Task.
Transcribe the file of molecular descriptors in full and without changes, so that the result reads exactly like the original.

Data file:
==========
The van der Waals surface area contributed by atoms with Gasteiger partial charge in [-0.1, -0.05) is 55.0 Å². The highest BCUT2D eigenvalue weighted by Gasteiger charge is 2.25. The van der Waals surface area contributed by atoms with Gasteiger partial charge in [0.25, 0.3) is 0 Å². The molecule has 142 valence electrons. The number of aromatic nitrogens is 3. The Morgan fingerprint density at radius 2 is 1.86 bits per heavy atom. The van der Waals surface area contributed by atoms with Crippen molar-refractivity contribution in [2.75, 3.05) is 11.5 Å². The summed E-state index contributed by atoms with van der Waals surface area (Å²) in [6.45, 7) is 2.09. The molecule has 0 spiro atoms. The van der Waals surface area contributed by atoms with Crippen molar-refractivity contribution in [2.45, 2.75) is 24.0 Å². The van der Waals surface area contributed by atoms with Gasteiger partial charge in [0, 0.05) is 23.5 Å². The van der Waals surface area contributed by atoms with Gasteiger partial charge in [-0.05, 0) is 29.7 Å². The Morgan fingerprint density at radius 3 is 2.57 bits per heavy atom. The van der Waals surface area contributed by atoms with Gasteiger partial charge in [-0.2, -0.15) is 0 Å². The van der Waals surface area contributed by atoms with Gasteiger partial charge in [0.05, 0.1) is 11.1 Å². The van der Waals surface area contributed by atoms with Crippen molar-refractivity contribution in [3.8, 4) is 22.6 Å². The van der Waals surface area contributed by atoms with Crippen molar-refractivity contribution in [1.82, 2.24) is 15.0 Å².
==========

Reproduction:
The van der Waals surface area contributed by atoms with Gasteiger partial charge in [-0.1, -0.05) is 55.0 Å². The highest BCUT2D eigenvalue weighted by Gasteiger charge is 2.25. The van der Waals surface area contributed by atoms with Gasteiger partial charge in [0.25, 0.3) is 0 Å². The molecule has 142 valence electrons. The number of aromatic nitrogens is 3. The Morgan fingerprint density at radius 2 is 1.86 bits per heavy atom. The van der Waals surface area contributed by atoms with Crippen molar-refractivity contribution in [2.75, 3.05) is 11.5 Å². The summed E-state index contributed by atoms with van der Waals surface area (Å²) in [6.45, 7) is 2.09. The molecule has 0 spiro atoms. The van der Waals surface area contributed by atoms with Crippen molar-refractivity contribution in [2.45, 2.75) is 24.0 Å². The van der Waals surface area contributed by atoms with Gasteiger partial charge in [0, 0.05) is 23.5 Å². The van der Waals surface area contributed by atoms with Gasteiger partial charge in [-0.05, 0) is 29.7 Å². The Morgan fingerprint density at radius 3 is 2.57 bits per heavy atom. The van der Waals surface area contributed by atoms with Gasteiger partial charge in [-0.2, -0.15) is 0 Å². The van der Waals surface area contributed by atoms with Gasteiger partial charge in [0.05, 0.1) is 11.1 Å². The van der Waals surface area contributed by atoms with Crippen molar-refractivity contribution in [3.8, 4) is 22.6 Å². The van der Waals surface area contributed by atoms with Crippen molar-refractivity contribution in [1.82, 2.24) is 15.0 Å².